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Review & Outlook - 12/05/2005

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The State of Business and Economics Education in Armenia

Armenian News Network / Groong
December 5, 2005

By David Joulfaian


Armenia has a long and proud tradition of education and training in
mathematics and the sciences, as well as in the arts and music. Given
the very same historic legacy, however, Armenia began its independence
in 1991 endowed with very few professionals trained in finance,
management science, and economics. The absence of such professionals
and training institutions has left its marks on the governance and
management of the economy, with consequences so deleterious that they
raise doubts on whether Armenia will become a fully functioning
economy any time soon. (1)

The conventional wisdom on the state of scholarship in economics and
finance in Armenia is not a positive one. The insights gained from
some Armenians in Yerevan, or recent immigrants, in particular those
educated in the US, at best portray a dismal picture of the state of
education. These are at times joined by non-Armenians who amplify such
views.

Such impressions are perhaps the byproduct of limited knowledge of the
quality of the current educational system. The unflattering views
often expressed by some Armenians either reflect a long absence from
Armenia or the passing of a number of years since graduation, as well
as a total lack of contacts and ties to current faculty and students.


I. What Do Business, Economics, and Finance Students Study?

It is important to explore what Armenian students are taught prior to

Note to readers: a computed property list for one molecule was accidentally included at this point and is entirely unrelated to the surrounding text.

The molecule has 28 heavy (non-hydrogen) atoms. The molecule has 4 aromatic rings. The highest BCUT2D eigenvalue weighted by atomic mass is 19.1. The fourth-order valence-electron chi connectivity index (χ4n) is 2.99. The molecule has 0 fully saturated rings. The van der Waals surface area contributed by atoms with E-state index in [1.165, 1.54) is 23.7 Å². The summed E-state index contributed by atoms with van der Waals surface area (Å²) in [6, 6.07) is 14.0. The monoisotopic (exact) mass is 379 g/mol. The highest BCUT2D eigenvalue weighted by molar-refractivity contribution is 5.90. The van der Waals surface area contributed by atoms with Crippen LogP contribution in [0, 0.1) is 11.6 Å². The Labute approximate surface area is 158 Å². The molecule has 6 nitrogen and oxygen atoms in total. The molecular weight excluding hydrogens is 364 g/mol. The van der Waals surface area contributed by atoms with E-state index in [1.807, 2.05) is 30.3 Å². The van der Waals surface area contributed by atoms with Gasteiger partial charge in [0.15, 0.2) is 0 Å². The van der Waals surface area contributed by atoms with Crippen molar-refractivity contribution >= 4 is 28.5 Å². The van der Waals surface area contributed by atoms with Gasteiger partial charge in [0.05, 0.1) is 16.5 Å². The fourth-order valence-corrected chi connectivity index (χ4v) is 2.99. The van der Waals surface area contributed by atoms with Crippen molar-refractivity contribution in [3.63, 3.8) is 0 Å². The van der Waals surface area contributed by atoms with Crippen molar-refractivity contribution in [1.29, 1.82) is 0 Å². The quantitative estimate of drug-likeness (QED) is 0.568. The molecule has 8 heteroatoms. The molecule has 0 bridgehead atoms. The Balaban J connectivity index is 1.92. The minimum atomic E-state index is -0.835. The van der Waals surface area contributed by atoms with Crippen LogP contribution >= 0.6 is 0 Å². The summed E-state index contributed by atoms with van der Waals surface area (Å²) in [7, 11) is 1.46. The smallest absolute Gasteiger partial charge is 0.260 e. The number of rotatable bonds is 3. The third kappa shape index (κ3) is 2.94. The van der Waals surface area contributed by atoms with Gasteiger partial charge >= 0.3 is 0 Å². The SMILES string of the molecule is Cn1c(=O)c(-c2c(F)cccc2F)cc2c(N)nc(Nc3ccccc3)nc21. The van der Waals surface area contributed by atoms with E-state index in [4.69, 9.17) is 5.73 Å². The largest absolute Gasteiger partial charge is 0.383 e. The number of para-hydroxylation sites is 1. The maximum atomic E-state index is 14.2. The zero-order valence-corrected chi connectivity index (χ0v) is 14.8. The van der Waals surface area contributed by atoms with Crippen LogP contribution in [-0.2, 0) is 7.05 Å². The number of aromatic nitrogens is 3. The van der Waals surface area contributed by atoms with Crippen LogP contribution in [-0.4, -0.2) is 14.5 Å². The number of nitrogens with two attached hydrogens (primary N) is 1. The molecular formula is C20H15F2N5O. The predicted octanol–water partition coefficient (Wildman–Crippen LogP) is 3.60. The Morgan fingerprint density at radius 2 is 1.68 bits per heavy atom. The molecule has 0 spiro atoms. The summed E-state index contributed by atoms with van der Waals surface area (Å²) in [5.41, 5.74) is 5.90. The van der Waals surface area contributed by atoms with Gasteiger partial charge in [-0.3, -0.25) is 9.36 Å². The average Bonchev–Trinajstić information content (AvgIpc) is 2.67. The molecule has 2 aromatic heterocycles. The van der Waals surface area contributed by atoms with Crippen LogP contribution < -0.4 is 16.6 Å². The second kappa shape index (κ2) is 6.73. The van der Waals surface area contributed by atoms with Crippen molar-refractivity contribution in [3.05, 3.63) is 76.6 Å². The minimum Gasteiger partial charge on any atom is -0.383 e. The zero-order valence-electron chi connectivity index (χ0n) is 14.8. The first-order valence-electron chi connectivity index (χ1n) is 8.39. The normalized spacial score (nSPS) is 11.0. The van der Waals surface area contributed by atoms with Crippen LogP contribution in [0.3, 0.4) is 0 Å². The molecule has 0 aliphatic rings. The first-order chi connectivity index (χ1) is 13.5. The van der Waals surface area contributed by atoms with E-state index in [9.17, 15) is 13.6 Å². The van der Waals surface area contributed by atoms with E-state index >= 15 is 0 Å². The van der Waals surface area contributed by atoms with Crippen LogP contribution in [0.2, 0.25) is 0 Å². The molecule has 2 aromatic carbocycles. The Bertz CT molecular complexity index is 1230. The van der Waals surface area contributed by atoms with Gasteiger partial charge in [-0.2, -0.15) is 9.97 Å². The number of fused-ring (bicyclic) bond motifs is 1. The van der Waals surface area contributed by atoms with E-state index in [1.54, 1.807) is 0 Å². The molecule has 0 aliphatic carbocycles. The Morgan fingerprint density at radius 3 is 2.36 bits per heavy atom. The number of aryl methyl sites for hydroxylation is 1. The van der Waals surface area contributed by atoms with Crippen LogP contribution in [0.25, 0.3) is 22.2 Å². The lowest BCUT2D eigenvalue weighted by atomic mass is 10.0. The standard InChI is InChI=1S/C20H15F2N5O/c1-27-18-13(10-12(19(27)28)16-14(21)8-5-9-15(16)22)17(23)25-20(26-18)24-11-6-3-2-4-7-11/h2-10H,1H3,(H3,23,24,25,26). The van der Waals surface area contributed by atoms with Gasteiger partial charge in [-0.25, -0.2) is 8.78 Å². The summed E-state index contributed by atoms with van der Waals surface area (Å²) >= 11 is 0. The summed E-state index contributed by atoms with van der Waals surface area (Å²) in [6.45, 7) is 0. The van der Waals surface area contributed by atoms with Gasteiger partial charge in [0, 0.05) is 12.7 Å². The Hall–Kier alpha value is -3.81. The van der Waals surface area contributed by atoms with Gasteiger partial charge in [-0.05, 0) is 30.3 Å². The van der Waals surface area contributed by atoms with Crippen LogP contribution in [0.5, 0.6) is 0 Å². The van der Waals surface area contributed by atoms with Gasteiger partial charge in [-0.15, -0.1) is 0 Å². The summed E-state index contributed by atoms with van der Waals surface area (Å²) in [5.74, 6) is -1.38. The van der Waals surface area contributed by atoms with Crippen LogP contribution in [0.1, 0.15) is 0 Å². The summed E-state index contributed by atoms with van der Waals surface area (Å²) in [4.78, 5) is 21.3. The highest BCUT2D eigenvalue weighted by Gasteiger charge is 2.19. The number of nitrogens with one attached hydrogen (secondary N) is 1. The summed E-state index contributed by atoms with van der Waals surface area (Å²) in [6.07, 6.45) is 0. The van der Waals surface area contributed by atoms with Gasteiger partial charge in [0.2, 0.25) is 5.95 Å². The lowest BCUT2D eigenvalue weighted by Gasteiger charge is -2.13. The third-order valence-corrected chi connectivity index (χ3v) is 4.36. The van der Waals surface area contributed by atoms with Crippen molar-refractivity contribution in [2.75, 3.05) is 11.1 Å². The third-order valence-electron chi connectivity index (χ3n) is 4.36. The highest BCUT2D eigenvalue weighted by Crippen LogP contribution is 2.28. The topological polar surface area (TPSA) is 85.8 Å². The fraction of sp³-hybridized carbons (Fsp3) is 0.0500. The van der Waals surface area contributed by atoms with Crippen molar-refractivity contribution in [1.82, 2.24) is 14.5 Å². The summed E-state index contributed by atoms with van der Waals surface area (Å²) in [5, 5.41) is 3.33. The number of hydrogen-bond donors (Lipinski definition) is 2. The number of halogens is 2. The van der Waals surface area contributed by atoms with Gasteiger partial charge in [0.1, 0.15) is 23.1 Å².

addressing or assessing the quality of education in Armenia. The
following is the curriculum at Yerevan State University (YSU), both
undergraduate and graduate.

Bachelor's Degree:

In the first year, and focusing on relevant subjects, students take
two Calculus courses, two in Analytical Geometry and Linear Algebra,
and two Introduction to Economics. In the second year, they take two
courses in Probability and Statistics, and one course each in
Operations Research, Economic History, Economic Informatics, World
Economy, and Economic Geography. In year three, students take courses
in Statistics, Firm Economics, International Economics, History of
Economic Thought, Microeconomics, Econometrics, Macroeconomics,
Business Law, Financial Markets, Accounting and Auditing, Agricultural
Economics. And in year four, they take Finance, Banking, Labor
Economics, Management, Marketing, Service Industry Economics, and
Governmental Regulation of Economy.

There are also some mini courses and term papers that may vary by
specialization. These are in addition to a number of other courses
unrelated to the field such as history and foreign languages, among
others. Total enrollment is about 1,100 students.